I have a couple of brief videos that I shot with the #potatocam on my phone, and the first one below shows this E46 being driven on a private test track in Mexico. During that drive I talk about some remaining issues - the worn shifter, the thumping noises from a front wheel bearing that is about to fail, and show a brief acceleration test. I also predict the chassis dyno numbers that this little 2.5L would make with 198,000 on the clock...


In-car video from private test track - hear wheel bearings, see the shifter, acceleration pull

As you can clearly hear, the wheel bearing is getting to be very audible, and they get this loud right before they take a dump. This car has "ones of days" left on the road before it is replaced and Amy is aware that this is a part about to fail. She is avoiding highway speeds until we can sneak the car onto our shop schedule and get that and many other parts replaced in the front end (see more on that below).



The second video for this round includes the baseline dyno pull performed at True Street Motorsports in McKinney, Texas. After scheduling the appointment about a week in advance, I went up there when they opened on Oct 1st and we strapped the E46 down on their DynoJet chassis dyno.



First Sean did a pull in 5th gear, which is 1:1 and technically the right way to do it. But it was taking a LONG time and wheel speeds were getting up there around "ludicrous speed", so that pull was aborted a tick early. He immediately made a 2nd pull in 4th gear. That worked better and wheel speeds weren't as berserk this time, so he took it to the 6500 rpm redline for that pull.



It actually made more than I predicted at 161.63 whp and 149.0 wtq. I was a bit surprised, but wasn't that far off in my "butt dyno" estimations of 150 whp. After 2 pulls I was ready to take this car off their dyno and get to work, so we unstrapped, I paid my bill and off I went.

Another Headlight Replacement?

OK this is a little embarrassing. After the new headlights and turn signal corner lights were all replaced, I noted in my last post that they didn't fit very well. This is because the entire front core support is bent and the mounting holes for the headlights are all mis-aligned. I told Olof not to worry about it and to secure the headlights in temporarily, until a new core support parts arrived.




The corner lights normally snap in place against the headlights. Of course the clips didn't line up well because the headlights are all in there janky, and eventually one of the corner lights popped off during Amy's drive home one night, smashed off the road surface, and bounced off into a ditch. It was dark and she couldn't find it, so that was lost.



I ordered another E46 corner light made by light manufacturer Depo, which was $15 shipped to my door. I thought I had ordered the correct "smoked" color to match the other side - the picture online showed it smoked - but it arrived "clear".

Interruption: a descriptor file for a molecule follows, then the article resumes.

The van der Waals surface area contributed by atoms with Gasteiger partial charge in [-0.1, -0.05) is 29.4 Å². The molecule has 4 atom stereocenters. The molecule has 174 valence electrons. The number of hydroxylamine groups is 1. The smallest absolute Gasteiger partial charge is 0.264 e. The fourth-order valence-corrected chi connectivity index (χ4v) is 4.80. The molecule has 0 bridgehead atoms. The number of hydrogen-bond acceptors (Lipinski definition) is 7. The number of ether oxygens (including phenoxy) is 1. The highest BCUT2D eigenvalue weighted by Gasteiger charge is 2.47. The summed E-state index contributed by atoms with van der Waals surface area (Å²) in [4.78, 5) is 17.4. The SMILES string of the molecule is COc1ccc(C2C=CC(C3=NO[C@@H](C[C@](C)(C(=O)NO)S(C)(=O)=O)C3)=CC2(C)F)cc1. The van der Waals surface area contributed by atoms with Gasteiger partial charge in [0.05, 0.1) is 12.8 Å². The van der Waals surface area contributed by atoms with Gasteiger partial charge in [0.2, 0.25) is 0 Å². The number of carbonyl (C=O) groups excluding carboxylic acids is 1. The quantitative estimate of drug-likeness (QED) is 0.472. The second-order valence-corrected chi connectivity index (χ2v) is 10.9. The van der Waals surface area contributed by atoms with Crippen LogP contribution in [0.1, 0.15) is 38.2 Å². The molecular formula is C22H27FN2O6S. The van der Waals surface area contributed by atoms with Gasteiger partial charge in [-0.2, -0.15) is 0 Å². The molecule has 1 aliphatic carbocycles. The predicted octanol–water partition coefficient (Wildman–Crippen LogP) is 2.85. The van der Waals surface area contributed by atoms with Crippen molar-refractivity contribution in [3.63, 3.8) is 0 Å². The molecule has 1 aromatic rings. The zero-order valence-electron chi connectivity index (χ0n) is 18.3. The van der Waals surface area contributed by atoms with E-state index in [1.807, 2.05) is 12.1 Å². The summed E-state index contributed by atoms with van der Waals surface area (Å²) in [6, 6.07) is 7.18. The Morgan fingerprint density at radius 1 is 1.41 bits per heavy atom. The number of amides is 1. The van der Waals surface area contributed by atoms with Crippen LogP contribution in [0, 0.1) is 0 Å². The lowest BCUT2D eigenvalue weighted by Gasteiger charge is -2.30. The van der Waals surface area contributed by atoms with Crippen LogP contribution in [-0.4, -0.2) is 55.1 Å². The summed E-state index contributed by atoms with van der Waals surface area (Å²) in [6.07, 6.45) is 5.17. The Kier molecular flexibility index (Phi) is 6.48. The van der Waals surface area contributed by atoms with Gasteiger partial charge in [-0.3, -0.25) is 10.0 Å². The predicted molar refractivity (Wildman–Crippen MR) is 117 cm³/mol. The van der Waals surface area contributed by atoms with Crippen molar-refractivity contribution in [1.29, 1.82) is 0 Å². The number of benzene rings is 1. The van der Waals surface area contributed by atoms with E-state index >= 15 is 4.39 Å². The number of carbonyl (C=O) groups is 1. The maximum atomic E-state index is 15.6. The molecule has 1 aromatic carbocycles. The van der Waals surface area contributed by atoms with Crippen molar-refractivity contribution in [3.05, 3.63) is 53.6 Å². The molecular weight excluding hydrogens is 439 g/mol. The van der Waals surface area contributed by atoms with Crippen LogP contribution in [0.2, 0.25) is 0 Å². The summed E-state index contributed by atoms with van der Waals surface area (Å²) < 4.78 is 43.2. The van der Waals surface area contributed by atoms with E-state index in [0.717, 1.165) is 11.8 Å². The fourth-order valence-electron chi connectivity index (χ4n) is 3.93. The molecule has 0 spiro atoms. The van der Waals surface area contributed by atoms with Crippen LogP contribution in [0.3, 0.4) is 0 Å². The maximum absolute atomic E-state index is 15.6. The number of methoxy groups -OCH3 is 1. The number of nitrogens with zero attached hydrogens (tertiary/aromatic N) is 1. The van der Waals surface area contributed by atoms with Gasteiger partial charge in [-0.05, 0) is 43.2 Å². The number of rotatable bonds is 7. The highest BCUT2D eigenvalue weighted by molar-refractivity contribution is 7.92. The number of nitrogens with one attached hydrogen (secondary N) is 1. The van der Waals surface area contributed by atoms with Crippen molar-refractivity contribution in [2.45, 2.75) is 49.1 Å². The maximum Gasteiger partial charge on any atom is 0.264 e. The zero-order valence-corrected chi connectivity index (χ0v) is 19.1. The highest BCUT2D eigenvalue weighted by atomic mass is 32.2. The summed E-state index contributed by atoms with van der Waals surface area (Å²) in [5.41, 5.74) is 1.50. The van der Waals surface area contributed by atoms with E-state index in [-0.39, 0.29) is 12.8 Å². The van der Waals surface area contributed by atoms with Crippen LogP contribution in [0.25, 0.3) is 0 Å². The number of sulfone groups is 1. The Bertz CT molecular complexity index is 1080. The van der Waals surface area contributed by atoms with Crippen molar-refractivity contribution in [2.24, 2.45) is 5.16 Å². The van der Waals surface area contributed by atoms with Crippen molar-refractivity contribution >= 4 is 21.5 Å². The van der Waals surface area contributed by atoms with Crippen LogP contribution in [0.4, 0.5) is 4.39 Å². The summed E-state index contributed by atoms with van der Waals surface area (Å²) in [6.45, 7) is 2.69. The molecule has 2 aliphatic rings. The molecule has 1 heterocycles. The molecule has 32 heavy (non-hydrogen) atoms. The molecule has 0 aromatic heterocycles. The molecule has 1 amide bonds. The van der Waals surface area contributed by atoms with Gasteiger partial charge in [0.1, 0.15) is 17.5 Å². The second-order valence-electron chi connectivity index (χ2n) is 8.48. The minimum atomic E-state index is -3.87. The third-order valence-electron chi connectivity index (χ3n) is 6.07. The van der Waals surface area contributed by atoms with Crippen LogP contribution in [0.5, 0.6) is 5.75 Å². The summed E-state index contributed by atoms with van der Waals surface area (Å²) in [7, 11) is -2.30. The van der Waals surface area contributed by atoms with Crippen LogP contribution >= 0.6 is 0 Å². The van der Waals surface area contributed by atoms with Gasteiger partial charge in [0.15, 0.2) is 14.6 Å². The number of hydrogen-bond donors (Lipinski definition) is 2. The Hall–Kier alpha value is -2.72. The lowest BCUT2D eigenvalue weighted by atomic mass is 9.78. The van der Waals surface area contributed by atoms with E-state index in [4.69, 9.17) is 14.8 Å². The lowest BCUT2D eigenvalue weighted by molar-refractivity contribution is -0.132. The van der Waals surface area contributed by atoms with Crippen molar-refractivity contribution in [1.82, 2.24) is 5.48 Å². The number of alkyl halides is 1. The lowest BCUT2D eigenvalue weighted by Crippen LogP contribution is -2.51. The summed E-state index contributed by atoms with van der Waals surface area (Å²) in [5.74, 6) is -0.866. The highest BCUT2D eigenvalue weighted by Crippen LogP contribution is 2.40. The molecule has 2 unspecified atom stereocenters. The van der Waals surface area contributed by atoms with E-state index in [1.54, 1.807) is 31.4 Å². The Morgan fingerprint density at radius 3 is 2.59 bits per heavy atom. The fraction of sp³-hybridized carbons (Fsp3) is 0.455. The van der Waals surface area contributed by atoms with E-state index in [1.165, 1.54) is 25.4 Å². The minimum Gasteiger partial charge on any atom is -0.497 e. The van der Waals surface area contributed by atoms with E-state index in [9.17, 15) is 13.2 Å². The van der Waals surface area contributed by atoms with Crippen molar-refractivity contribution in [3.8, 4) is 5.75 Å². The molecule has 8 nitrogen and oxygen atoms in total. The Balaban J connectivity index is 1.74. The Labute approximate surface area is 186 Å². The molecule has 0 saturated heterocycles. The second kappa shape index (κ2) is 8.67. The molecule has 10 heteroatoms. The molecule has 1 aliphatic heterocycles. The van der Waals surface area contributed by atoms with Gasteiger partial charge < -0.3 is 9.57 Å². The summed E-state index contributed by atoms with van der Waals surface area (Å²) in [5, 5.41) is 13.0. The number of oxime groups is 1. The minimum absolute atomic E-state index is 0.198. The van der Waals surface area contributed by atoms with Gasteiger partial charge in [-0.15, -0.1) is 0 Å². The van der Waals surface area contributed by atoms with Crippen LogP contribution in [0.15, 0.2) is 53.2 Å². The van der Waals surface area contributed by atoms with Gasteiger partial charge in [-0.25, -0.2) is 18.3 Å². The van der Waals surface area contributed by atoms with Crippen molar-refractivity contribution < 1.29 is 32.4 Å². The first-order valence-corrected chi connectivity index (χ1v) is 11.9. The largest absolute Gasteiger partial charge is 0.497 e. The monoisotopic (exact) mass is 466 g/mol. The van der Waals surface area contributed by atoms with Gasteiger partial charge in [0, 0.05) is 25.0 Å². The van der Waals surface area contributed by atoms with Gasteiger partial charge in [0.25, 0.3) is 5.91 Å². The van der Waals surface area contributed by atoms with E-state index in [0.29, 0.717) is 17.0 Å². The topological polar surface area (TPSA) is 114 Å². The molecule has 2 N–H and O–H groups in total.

This was replaced in under a minute but it didn't match the other side at all. So that was a $15 mistake, but it works as a turn signal/light for now. For the short term I taped the light in place until the correct smoked unit arrives. This car just gets better and better...




At the same time I researched the replacement core support part. The RealOEM price is $330, but the cheap fleaBay price was $54 shipped. How do they sell stuff this cheaply? Oh yea, its made in a sweatshop and the quality is poor. Well it arrived and it looked pretty good, and we even installed it on a race car E46 M3 chassis we are building for a customer (below). I took it along with that chassis to my paint guru, Shiloh at Heritage Collision Center - who does all of our paint and body work - and they said it fit perfectly.


The new front core support was delivered with this E46M3 chassis to the body shop - and it fit great

Sometimes these dead simple import parts do work, but at $54 I figured if it didn't I'd just toss it in the recycle pile and chalk that one up to experience. Since this $54 import core support worked on the other E46, I ordered another (for our car) and this will go on #JackDaniels when it's apart for the engine's harmonic balancer replacement. The radiator and a lot of other parts have to come out of the way to replace the OEM balancer, so we'll just snatch the whole front of the car off and replace the core support + front bumper cover + balancer all at the same time. Look for this in my next post.

Front Suspension Repairs + 330 Big Brake Upgrade

We had been amassing parts for an upcoming break in our shop schedule to get some of the biggest problems fixed on this E46 - such as the wheel bearings, bushings, and control arms - as well as an upgrade to larger 330 disc brakes front and rear.



On October 21st we finally had a window of time and I brought Amy's E46 in for some front end work. We had a lot more parts on hand than we had time to install, so some of the bits shown in the big pile above (rear wheel bearings, 330 rear brake rotors/calipers/pads, valve cover gasket, oil filter gasket, and more) will be done next time.



Olof got the car up on the 2-post and started yanking off the old front Lower Control Arms, LCA bushings, hubs, and brakes.



The spindles were inspected but they looked fine.



Everything else removed was nasty, worn and read for the scrap pile.



He used a 2-jaw puller to separate the LCA bushings from the control arms, but normally I just pull these off by hand. The OEM bushings on an E46 are absolute crap when new, and after 200K miles they are literally falling apart. The RF LCA bushing was already 100% separated and allowed a lot of movement between the bushing retainer and the control arm, under braking. Every bump on the road made an audible THUMP! so I couldn't wait to drive the car after these were new and improved.

continued below

Last edited by Fair!; 10-23-2015 at 09:33 AM.